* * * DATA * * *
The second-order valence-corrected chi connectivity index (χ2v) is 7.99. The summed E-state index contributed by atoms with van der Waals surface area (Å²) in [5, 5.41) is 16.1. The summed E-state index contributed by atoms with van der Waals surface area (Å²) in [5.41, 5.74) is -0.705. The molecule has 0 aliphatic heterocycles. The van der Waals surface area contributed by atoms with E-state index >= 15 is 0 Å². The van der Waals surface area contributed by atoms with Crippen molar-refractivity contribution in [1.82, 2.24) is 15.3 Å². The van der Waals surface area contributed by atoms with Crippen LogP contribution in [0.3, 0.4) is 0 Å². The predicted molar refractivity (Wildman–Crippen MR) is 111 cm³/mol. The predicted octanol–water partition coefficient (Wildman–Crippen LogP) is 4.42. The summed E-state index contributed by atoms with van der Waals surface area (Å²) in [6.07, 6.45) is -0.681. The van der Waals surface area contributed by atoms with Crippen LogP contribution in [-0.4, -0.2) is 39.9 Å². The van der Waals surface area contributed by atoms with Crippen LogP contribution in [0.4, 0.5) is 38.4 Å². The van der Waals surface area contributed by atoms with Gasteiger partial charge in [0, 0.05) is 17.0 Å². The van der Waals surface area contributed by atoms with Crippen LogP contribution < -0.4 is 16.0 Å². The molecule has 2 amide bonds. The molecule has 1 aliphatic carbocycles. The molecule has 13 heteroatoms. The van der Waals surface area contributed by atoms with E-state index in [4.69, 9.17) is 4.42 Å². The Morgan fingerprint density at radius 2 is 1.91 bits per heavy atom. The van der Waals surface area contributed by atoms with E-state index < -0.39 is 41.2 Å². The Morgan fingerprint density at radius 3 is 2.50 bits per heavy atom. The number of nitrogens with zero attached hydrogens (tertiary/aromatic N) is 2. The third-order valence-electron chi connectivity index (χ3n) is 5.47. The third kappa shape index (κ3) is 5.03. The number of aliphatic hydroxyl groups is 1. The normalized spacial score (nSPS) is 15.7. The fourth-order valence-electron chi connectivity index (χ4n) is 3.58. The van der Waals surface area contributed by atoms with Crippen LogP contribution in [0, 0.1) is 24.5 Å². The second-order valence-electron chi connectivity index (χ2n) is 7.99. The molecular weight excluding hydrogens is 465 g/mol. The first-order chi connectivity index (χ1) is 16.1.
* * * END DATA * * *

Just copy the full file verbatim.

The second-order valence-corrected chi connectivity index (χ2v) is 7.99. The summed E-state index contributed by atoms with van der Waals surface area (Å²) in [5, 5.41) is 16.1. The summed E-state index contributed by atoms with van der Waals surface area (Å²) in [5.41, 5.74) is -0.705. The molecule has 0 aliphatic heterocycles. The van der Waals surface area contributed by atoms with E-state index >= 15 is 0 Å². The van der Waals surface area contributed by atoms with Crippen molar-refractivity contribution in [1.82, 2.24) is 15.3 Å². The van der Waals surface area contributed by atoms with Crippen LogP contribution in [0.3, 0.4) is 0 Å². The predicted molar refractivity (Wildman–Crippen MR) is 111 cm³/mol. The predicted octanol–water partition coefficient (Wildman–Crippen LogP) is 4.42. The summed E-state index contributed by atoms with van der Waals surface area (Å²) in [6.07, 6.45) is -0.681. The van der Waals surface area contributed by atoms with Crippen LogP contribution in [-0.4, -0.2) is 39.9 Å². The van der Waals surface area contributed by atoms with Crippen LogP contribution in [0.4, 0.5) is 38.4 Å². The van der Waals surface area contributed by atoms with Gasteiger partial charge in [0, 0.05) is 17.0 Å². The van der Waals surface area contributed by atoms with Crippen LogP contribution < -0.4 is 16.0 Å². The molecule has 2 amide bonds. The molecule has 1 aliphatic carbocycles. The molecule has 13 heteroatoms. The van der Waals surface area contributed by atoms with E-state index in [4.69, 9.17) is 4.42 Å². The Morgan fingerprint density at radius 2 is 1.91 bits per heavy atom. The van der Waals surface area contributed by atoms with E-state index < -0.39 is 41.2 Å². The Morgan fingerprint density at radius 3 is 2.50 bits per heavy atom. The number of nitrogens with zero attached hydrogens (tertiary/aromatic N) is 2. The third-order valence-electron chi connectivity index (χ3n) is 5.47. The third kappa shape index (κ3) is 5.03. The number of aliphatic hydroxyl groups is 1. The normalized spacial score (nSPS) is 15.7. The fourth-order valence-electron chi connectivity index (χ4n) is 3.58. The van der Waals surface area contributed by atoms with Crippen LogP contribution in [0, 0.1) is 24.5 Å². The second-order valence-electron chi connectivity index (χ2n) is 7.99. The molecular weight excluding hydrogens is 465 g/mol. The first-order chi connectivity index (χ1) is 16.1.